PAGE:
In every university student’s life, at the end of his studies, there comes a day when everything comes together. A day when he can reap the rewards of nights spent Googling assignments, of days spent in the library copying homework and of the stress due to last-minute revisions. A day when his parents are proud of him. Graduation day.

Well, enough of hyperbole, here’s my account of my graduation at UOM.



In the letter we received a few weeks before G-day, we were told to come at latest one hour before the ceremony starts to get our academic dress. & also to pay the Rs 600 required to rent the gown.

What we weren’t told was that the doors to the auditorium opened for students exactly 1 hour before the ceremony. So much for rushing to get to Réduit…



After fitting the robes (available in various sizes), you have to fit your head to the cap. Which meant trying all the caps that have already been tried by everyone before you…



So this is how it feels to be a wizard. 😀



While we were waiting outside in the corridor, the Paul Octave Wiehe Auditorium was filling up with guests. Each student were given two passes. Although I saw a lot of students coming with a lot more than 2 relatives…



The corridor was crowded to the fill. & we had stand a full hour in that inhospitable environment. Wearing a suit. & a tie. & a heavy gown on top of that. Imagine the heat.




Not even these decades-old fans and portable ACs could repel the sweltering heat.



Adding to the confusion were the university staff tasked with lining up all students. Each student was given a seating number according to the order they would graduate. Add up everything & you have a serious of issue of crowd mismanagement in case of an emergency.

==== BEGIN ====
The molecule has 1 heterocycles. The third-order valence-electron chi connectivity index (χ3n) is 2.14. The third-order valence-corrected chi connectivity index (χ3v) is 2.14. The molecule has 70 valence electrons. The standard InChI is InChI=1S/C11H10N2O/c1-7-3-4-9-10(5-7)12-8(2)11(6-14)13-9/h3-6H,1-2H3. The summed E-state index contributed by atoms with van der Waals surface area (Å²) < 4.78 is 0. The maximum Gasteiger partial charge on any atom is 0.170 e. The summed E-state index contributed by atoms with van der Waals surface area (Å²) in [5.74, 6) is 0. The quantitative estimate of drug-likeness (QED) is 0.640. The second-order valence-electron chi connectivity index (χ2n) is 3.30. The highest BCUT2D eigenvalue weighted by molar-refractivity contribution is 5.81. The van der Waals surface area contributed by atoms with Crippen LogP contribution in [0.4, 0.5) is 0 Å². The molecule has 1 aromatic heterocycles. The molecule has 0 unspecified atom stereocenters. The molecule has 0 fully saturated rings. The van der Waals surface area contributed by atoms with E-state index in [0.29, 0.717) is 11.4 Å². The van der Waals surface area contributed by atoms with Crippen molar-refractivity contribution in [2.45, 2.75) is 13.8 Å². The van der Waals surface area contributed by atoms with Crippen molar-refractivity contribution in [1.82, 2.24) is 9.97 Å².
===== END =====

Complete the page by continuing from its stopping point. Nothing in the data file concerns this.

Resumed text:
Not even this Fire Exit wouldn’t have been handy, because I’ve never actually seen it open.




At last, I could wipe off my sweat as the doors to the auditorium opened and the students started marching inside, cap held under the left arm.




Standing up for the procession of officers – Chancellor Sir R. Jeewoolall, Pro-Chancellor Prof. S. Jugessur, Vice-Chancellor Prof. H.C.S. Rughooputh & the Deans of Faculties.



After the national anthem, we were seated and the Chancellor opened the ceremony.




The Vice-Chancellor Prof. Rughooputh gave his Commencement speech. I remember having him as one of my lecturers during my first year…



Followed by the guest speaker, President of Institution of Engineers Mauritius, Mr. Claude Wong So., who told us that we were not engineers. Not until we had real-world experience.



Finally, at 10:30am, the presentation of awards & degrees to students began with Dean of Faculty of Engineering, Prof. T. Ramjeawon.



You are not actually given the degree, but just a handshake by the Vice-Chancellor. The certificate can be collected on the same day.



As the rows of students started emptying one by one, soon my turn came & I went on stage to shake hands, with cap under left arm.



It’s only then that you can wear the cap with dreadlocks (tassel) on the left.



The ceremony ended at 11 am & we were led out of the auditorium into the corridor… to queue up once again. This time a queue for taking group photos.



Oh no, not the heat again.



After the group photos, there were individual photos to take in studio-like setups with ribbon-rolled degree & all. Again, the auditorium was packed to the brim with students and family members waiting for their turn. It took an eternity for the queue to move as the photographers were going through every pose imaginable…



Never mind, I had brought my own camera. 😉



I couldn’t wait to get rid of my gown & proceed to refreshments. Only people with passes were allowed in the cafeteria. I should point out that it was an open buffet with absolutely no trace of disposable plates or even paper napkins.




I proceeded to collect my degree & along the way, I couldn’t help but reminisce on my stay at the University of Mauritius.




It may not be the best of all universities, but the journey was an enjoyable one. Some of the best times of my life.



& now I’m a graduate. Goodbye UOM.



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